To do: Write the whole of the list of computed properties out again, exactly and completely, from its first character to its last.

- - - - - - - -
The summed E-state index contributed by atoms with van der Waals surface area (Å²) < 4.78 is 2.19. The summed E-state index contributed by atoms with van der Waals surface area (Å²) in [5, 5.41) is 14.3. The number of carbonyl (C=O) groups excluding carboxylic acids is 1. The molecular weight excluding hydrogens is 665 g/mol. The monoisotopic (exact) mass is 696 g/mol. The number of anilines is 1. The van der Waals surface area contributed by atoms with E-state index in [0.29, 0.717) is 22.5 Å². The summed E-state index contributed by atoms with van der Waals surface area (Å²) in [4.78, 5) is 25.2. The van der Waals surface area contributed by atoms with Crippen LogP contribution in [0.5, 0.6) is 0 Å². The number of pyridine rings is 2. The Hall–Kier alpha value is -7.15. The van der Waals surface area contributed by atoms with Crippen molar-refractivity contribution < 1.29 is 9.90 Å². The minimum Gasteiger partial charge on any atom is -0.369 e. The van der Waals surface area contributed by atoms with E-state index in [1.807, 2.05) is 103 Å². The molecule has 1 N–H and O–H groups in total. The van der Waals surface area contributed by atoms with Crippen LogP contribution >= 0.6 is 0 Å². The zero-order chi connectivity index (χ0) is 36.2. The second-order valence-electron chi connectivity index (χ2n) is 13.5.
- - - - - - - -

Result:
The summed E-state index contributed by atoms with van der Waals surface area (Å²) < 4.78 is 2.19. The summed E-state index contributed by atoms with van der Waals surface area (Å²) in [5, 5.41) is 14.3. The number of carbonyl (C=O) groups excluding carboxylic acids is 1. The molecular weight excluding hydrogens is 665 g/mol. The monoisotopic (exact) mass is 696 g/mol. The number of anilines is 1. The van der Waals surface area contributed by atoms with E-state index in [0.29, 0.717) is 22.5 Å². The summed E-state index contributed by atoms with van der Waals surface area (Å²) in [4.78, 5) is 25.2. The van der Waals surface area contributed by atoms with Crippen LogP contribution in [0.5, 0.6) is 0 Å². The number of pyridine rings is 2. The Hall–Kier alpha value is -7.15. The van der Waals surface area contributed by atoms with Crippen molar-refractivity contribution < 1.29 is 9.90 Å². The minimum Gasteiger partial charge on any atom is -0.369 e. The van der Waals surface area contributed by atoms with E-state index in [1.807, 2.05) is 103 Å². The molecule has 1 N–H and O–H groups in total. The van der Waals surface area contributed by atoms with Crippen LogP contribution >= 0.6 is 0 Å². The zero-order chi connectivity index (χ0) is 36.2. The second-order valence-electron chi connectivity index (χ2n) is 13.5.